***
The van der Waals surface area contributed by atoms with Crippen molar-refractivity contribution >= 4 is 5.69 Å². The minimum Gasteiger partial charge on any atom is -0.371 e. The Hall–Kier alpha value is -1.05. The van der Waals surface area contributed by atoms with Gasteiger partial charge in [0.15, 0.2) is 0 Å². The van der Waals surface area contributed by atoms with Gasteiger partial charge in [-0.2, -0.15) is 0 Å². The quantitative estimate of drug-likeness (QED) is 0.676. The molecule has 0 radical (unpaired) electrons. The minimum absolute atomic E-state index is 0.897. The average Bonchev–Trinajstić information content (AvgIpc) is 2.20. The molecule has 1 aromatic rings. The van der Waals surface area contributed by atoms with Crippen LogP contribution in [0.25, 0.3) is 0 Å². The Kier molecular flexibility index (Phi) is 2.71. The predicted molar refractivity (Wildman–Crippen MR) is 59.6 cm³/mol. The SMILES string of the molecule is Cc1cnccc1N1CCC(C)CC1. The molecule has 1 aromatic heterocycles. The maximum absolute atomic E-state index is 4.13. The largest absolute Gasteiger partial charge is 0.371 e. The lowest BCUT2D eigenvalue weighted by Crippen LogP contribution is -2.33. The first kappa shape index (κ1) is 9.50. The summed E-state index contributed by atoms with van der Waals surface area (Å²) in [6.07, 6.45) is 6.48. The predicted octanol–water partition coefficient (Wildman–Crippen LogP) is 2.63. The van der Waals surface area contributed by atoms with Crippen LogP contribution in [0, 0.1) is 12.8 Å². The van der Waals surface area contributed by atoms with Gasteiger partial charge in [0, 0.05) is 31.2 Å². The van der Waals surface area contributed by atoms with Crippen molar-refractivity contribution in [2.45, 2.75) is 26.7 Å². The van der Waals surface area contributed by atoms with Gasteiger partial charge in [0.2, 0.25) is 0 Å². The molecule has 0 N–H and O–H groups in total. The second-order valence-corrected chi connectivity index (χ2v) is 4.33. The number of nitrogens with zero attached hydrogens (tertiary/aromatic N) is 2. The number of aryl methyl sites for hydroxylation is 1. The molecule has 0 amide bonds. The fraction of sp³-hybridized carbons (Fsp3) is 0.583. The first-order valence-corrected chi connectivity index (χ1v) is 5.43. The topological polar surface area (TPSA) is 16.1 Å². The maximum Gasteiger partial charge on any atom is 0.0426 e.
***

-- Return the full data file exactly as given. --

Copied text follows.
The van der Waals surface area contributed by atoms with Crippen molar-refractivity contribution >= 4 is 5.69 Å². The minimum Gasteiger partial charge on any atom is -0.371 e. The Hall–Kier alpha value is -1.05. The van der Waals surface area contributed by atoms with Gasteiger partial charge in [0.15, 0.2) is 0 Å². The van der Waals surface area contributed by atoms with Gasteiger partial charge in [-0.2, -0.15) is 0 Å². The quantitative estimate of drug-likeness (QED) is 0.676. The molecule has 0 radical (unpaired) electrons. The minimum absolute atomic E-state index is 0.897. The average Bonchev–Trinajstić information content (AvgIpc) is 2.20. The molecule has 1 aromatic rings. The van der Waals surface area contributed by atoms with Crippen LogP contribution in [0.25, 0.3) is 0 Å². The Kier molecular flexibility index (Phi) is 2.71. The predicted molar refractivity (Wildman–Crippen MR) is 59.6 cm³/mol. The SMILES string of the molecule is Cc1cnccc1N1CCC(C)CC1. The molecule has 1 aromatic heterocycles. The maximum absolute atomic E-state index is 4.13. The largest absolute Gasteiger partial charge is 0.371 e. The lowest BCUT2D eigenvalue weighted by Crippen LogP contribution is -2.33. The first kappa shape index (κ1) is 9.50. The summed E-state index contributed by atoms with van der Waals surface area (Å²) in [6.07, 6.45) is 6.48. The predicted octanol–water partition coefficient (Wildman–Crippen LogP) is 2.63. The van der Waals surface area contributed by atoms with Crippen LogP contribution in [0, 0.1) is 12.8 Å². The van der Waals surface area contributed by atoms with Gasteiger partial charge in [0, 0.05) is 31.2 Å². The van der Waals surface area contributed by atoms with Crippen molar-refractivity contribution in [2.45, 2.75) is 26.7 Å². The van der Waals surface area contributed by atoms with Gasteiger partial charge in [0.2, 0.25) is 0 Å². The molecule has 0 N–H and O–H groups in total. The second-order valence-corrected chi connectivity index (χ2v) is 4.33. The number of nitrogens with zero attached hydrogens (tertiary/aromatic N) is 2. The number of aryl methyl sites for hydroxylation is 1. The molecule has 0 amide bonds. The fraction of sp³-hybridized carbons (Fsp3) is 0.583. The first-order valence-corrected chi connectivity index (χ1v) is 5.43. The topological polar surface area (TPSA) is 16.1 Å². The maximum Gasteiger partial charge on any atom is 0.0426 e.